Jeep Shows Off Concepts at 2018 Easter Jeep Safari

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A typical concept vehicle on an auto-show floor looks very shiny and stylish, but it's not likely to start up, move on its own volition, or perform well on a track or trail. Not so for Jeep's annual concept bonanza at the Easter Jeep Safari[MP1], this year celebrating its 52nd official event. For the last 10 years, Jeep has allowed its hard-core employees to build top-secret project trucks (like a kind of Skunk Works[MP2]) and bring them to the trails of the supremely beautiful and treacherous backcountry of Moab, Utah.

We've shown you this year's selection of impressive vehicles from the floor of the Fiat Chrysler Automobiles design dome[MP3], but now we're just back from driving these technological and design experiments in the environments for which they were designed. "Jeeps on dirt" only begins to explain what is going on here; in many cases, these are important chances for Jeep engineers and marketing folks to hear directly from the brand faithful and get their direct (and brutally honest) feedback of what might lay ahead in our future. In short, this event is a kind of test bed for the Jeep folks to find out if what they have in mind will actually fly with real customers.

Although Jeep and Mopar brought out several cool concept vehicles, there were two that stood out to us.

 

Jeep Sandstorm

Sandstorm Wrangler 008 II

Clearly the closest thing to a pickup truck this year (ironic, since Jeep will be debuting an all-new Jeep pickup truck later this year[MP4]), the Sandstorm is a cross between a desert buggy and a mountain rock crawler, with a monster 6.4-liter Hemi V-8 under the hood mated to a heavy-duty six-speed manual transmission.

The core upgrade to the vehicle is the twin-shock setup at each corner (coil-over and remote reservoir shocks to split the workload). Additionally, to help improve approach and departure angles as well as give it a unique look, both front and rear Dynatrac 60 (5.38:1 gears) axles have been pushed (the front by 4 inches forward; the rear 2 inches back) and given re-arched wheel wells with massive flares. The overall effect allows for four 39-inch BFGoodrich Krawler tires on 17-inch custom beadlock wheels.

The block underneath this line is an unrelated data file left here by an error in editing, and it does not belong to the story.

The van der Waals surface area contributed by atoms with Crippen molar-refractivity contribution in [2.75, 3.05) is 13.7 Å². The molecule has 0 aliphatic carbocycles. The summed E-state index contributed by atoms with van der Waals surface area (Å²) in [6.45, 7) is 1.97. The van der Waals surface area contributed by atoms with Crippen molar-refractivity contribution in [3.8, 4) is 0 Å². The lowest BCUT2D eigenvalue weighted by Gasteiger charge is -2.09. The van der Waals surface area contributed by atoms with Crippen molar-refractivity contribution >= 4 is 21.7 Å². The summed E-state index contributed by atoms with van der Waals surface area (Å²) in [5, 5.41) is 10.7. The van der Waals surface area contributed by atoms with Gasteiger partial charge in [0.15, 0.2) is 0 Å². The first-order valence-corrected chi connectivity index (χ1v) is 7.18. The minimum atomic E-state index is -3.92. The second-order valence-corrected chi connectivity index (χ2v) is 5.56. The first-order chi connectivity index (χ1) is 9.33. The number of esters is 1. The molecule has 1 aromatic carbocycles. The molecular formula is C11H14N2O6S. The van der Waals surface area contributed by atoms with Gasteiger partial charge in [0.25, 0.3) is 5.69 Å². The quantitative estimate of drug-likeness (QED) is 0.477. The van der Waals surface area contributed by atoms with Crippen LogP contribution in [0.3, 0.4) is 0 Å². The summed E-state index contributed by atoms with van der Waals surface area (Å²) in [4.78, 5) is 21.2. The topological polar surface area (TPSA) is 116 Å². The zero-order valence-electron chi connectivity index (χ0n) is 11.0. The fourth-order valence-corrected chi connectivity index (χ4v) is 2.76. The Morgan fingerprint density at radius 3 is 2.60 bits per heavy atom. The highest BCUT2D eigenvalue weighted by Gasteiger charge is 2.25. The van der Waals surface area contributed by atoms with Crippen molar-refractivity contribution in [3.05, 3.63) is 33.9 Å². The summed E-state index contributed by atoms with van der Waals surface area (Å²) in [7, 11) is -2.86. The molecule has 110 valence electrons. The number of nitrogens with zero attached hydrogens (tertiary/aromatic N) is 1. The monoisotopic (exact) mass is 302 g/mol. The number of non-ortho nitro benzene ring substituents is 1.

Inside, the Sandstorm has a minimalist feel and features a custom roll cage and leather-trimmed seats, open-air rear bed area and Mopar-designed spare tire carrier, as well as a heavy-duty air compressor with an exterior hose fitting access to air up the big tires at the end of extreme trail expeditions.

Driving this vehicle over trails and through sand washes, as you might expect, is amazing. We have to give the Jeep engineers a ton of credit for making a highly modified Jeep smooth and forgiving even though it has tons of torque and a stiff clutch. And the noise it makes when running at 3,000 rpm is gorgeous. Sure, we know this vehicle will never get made, but the fact that Jeep is experimenting with a Baja-style suspension makes us think there's a reason for all this learning. If an F-150 can turn into a Raptor, no doubt a Jeep pickup could transform into a high-speed desert racer. That would be fun to see.

 

Jeep Wagoneer Roadtrip

Roadtrip Wrangler 019 II